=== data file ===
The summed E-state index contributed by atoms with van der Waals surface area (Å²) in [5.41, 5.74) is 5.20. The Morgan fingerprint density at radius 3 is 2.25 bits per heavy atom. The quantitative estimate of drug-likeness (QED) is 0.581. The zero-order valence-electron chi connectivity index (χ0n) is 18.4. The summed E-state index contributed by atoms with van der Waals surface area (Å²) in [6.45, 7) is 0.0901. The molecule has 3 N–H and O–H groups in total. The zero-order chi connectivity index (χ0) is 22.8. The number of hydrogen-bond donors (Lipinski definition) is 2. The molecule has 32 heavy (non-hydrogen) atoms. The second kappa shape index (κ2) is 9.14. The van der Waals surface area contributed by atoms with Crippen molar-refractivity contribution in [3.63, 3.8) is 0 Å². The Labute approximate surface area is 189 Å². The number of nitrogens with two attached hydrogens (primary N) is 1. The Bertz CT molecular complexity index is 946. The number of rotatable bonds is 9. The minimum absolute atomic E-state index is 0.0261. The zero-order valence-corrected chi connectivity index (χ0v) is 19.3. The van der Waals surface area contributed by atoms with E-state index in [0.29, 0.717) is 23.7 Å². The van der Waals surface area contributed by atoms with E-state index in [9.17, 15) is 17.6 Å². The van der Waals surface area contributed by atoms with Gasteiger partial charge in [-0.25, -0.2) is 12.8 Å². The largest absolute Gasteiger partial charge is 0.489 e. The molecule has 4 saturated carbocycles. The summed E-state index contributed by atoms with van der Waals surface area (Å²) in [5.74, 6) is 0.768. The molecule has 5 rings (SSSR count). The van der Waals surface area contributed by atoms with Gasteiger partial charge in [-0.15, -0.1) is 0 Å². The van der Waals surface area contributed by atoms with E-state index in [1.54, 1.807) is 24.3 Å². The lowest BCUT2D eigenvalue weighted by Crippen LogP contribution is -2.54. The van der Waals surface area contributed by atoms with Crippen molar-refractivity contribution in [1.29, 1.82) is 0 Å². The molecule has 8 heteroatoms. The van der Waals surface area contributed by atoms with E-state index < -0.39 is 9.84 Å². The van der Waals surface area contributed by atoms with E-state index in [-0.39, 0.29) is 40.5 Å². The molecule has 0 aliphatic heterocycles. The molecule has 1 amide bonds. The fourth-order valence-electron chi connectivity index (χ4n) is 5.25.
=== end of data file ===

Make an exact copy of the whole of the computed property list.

The summed E-state index contributed by atoms with van der Waals surface area (Å²) in [5.41, 5.74) is 5.20. The Morgan fingerprint density at radius 3 is 2.25 bits per heavy atom. The quantitative estimate of drug-likeness (QED) is 0.581. The zero-order valence-electron chi connectivity index (χ0n) is 18.4. The summed E-state index contributed by atoms with van der Waals surface area (Å²) in [6.45, 7) is 0.0901. The molecule has 3 N–H and O–H groups in total. The zero-order chi connectivity index (χ0) is 22.8. The number of hydrogen-bond donors (Lipinski definition) is 2. The molecule has 32 heavy (non-hydrogen) atoms. The second kappa shape index (κ2) is 9.14. The van der Waals surface area contributed by atoms with Crippen molar-refractivity contribution in [3.63, 3.8) is 0 Å². The Labute approximate surface area is 189 Å². The number of nitrogens with two attached hydrogens (primary N) is 1. The Bertz CT molecular complexity index is 946. The number of rotatable bonds is 9. The minimum absolute atomic E-state index is 0.0261. The zero-order valence-corrected chi connectivity index (χ0v) is 19.3. The van der Waals surface area contributed by atoms with E-state index in [0.29, 0.717) is 23.7 Å². The van der Waals surface area contributed by atoms with E-state index in [9.17, 15) is 17.6 Å². The van der Waals surface area contributed by atoms with Gasteiger partial charge in [-0.25, -0.2) is 12.8 Å². The largest absolute Gasteiger partial charge is 0.489 e. The molecule has 4 saturated carbocycles. The summed E-state index contributed by atoms with van der Waals surface area (Å²) in [5.74, 6) is 0.768. The molecule has 5 rings (SSSR count). The van der Waals surface area contributed by atoms with Gasteiger partial charge in [-0.15, -0.1) is 0 Å². The van der Waals surface area contributed by atoms with E-state index in [1.54, 1.807) is 24.3 Å². The lowest BCUT2D eigenvalue weighted by Crippen LogP contribution is -2.54. The van der Waals surface area contributed by atoms with Crippen molar-refractivity contribution in [1.29, 1.82) is 0 Å². The molecule has 8 heteroatoms. The van der Waals surface area contributed by atoms with E-state index < -0.39 is 9.84 Å². The van der Waals surface area contributed by atoms with E-state index in [-0.39, 0.29) is 40.5 Å². The molecule has 0 aliphatic heterocycles. The molecule has 1 amide bonds. The fourth-order valence-electron chi connectivity index (χ4n) is 5.25.